Monday, July 21, 2014

Today -100: July 21, 1914: Never do we discern the voice of a woman


Headline of the Day -100: “Huerta Sails Away, Escaping Assassins.”

Carranza says he will accept an armistice pending negotiations for the handover of the government to him, but he still demands a surrender without conditions. He will grant a general amnesty, except for the murderers of Pres. Madero.

Headline of the Day -100: “Naps Stumbling Block for Senators.” As is always the case.

(That’s a baseball story.)

IWWer Becky Edelson, whose sentence of three months in the workhouse for refusing to give bond to keep the peace after making a street-corner speech was confirmed on appeal yesterday, plans to hunger strike. The IWW is sending out some rather premature funeral notices. Commissioner of Corrections Katherine Davis says “there won’t be any starving to death on Blackwell’s Island by Miss Edelson,” threatening forcible feeding.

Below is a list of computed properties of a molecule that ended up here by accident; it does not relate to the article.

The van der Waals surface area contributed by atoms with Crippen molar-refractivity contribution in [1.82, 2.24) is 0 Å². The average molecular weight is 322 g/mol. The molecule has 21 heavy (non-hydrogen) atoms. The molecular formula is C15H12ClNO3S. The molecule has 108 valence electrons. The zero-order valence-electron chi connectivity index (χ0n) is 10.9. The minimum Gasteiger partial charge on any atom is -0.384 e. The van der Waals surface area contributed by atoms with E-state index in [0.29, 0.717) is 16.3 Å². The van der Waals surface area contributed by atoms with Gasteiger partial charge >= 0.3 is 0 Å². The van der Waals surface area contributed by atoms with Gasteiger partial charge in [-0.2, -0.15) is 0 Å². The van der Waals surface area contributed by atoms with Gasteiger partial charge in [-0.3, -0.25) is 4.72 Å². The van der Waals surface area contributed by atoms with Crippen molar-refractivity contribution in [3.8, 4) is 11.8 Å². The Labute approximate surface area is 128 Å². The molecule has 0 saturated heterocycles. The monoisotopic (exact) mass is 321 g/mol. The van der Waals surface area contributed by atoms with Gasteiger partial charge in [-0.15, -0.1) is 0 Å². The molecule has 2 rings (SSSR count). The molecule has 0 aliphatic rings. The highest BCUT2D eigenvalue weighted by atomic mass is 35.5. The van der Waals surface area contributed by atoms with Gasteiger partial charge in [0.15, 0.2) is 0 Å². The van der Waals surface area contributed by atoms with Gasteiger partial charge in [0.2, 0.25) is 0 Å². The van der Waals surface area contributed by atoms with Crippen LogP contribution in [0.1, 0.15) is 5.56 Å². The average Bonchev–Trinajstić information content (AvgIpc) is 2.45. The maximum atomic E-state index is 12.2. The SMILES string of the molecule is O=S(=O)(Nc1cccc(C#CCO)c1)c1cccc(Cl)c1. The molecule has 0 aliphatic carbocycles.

Henriette Caillaux’s trial begins. She says she didn’t intend to kill Le Figaro editor Gaston Calmette: “It is terrible how these revolvers go off when they begin shooting – one can’t stop them!” She also insists that she is a bourgeoise. She says she was worried for months about the prospect of her husband’s letters being published to throw contempt upon him, the government of which he was minister of finance, the Radical Party of which he was president, “and strike through him the Republic.” Le Figaro describes her as having “physiognomy that hinted vaguely at a kind of Parisian elegance, but without distinctiveness and without charm” and “the banality of a shopgirl”. But “in her testimony she was harsh, dry, and without any emotion whatever... What we hear in [her speech] is the tones of parliament, never do we discern the voice of a woman.”



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